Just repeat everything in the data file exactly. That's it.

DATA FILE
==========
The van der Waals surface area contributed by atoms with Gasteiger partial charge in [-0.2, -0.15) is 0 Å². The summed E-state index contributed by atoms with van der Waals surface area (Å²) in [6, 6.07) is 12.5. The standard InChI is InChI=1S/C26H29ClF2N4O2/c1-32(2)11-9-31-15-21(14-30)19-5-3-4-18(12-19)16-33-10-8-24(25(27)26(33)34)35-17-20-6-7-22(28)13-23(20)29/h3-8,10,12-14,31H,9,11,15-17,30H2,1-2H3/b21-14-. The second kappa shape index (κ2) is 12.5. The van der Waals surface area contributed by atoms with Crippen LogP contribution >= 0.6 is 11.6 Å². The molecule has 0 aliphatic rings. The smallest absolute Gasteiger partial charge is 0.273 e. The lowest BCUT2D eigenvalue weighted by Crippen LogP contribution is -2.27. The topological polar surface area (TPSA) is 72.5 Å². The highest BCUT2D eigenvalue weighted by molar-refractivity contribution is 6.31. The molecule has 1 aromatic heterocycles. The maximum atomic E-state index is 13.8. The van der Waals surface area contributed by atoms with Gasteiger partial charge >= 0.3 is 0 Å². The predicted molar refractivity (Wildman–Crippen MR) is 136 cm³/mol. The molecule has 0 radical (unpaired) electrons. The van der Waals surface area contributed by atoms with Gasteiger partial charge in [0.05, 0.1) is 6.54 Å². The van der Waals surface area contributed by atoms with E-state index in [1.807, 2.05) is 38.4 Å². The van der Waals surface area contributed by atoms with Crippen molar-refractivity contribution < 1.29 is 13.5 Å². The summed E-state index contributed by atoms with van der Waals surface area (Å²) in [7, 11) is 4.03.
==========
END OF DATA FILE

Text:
The van der Waals surface area contributed by atoms with Gasteiger partial charge in [-0.2, -0.15) is 0 Å². The summed E-state index contributed by atoms with van der Waals surface area (Å²) in [6, 6.07) is 12.5. The standard InChI is InChI=1S/C26H29ClF2N4O2/c1-32(2)11-9-31-15-21(14-30)19-5-3-4-18(12-19)16-33-10-8-24(25(27)26(33)34)35-17-20-6-7-22(28)13-23(20)29/h3-8,10,12-14,31H,9,11,15-17,30H2,1-2H3/b21-14-. The second kappa shape index (κ2) is 12.5. The van der Waals surface area contributed by atoms with Crippen LogP contribution >= 0.6 is 11.6 Å². The molecule has 0 aliphatic rings. The smallest absolute Gasteiger partial charge is 0.273 e. The lowest BCUT2D eigenvalue weighted by Crippen LogP contribution is -2.27. The topological polar surface area (TPSA) is 72.5 Å². The highest BCUT2D eigenvalue weighted by molar-refractivity contribution is 6.31. The molecule has 1 aromatic heterocycles. The maximum atomic E-state index is 13.8. The van der Waals surface area contributed by atoms with Gasteiger partial charge >= 0.3 is 0 Å². The predicted molar refractivity (Wildman–Crippen MR) is 136 cm³/mol. The molecule has 0 radical (unpaired) electrons. The van der Waals surface area contributed by atoms with Gasteiger partial charge in [0.05, 0.1) is 6.54 Å². The van der Waals surface area contributed by atoms with E-state index in [1.807, 2.05) is 38.4 Å². The van der Waals surface area contributed by atoms with Crippen molar-refractivity contribution < 1.29 is 13.5 Å². The summed E-state index contributed by atoms with van der Waals surface area (Å²) in [7, 11) is 4.03.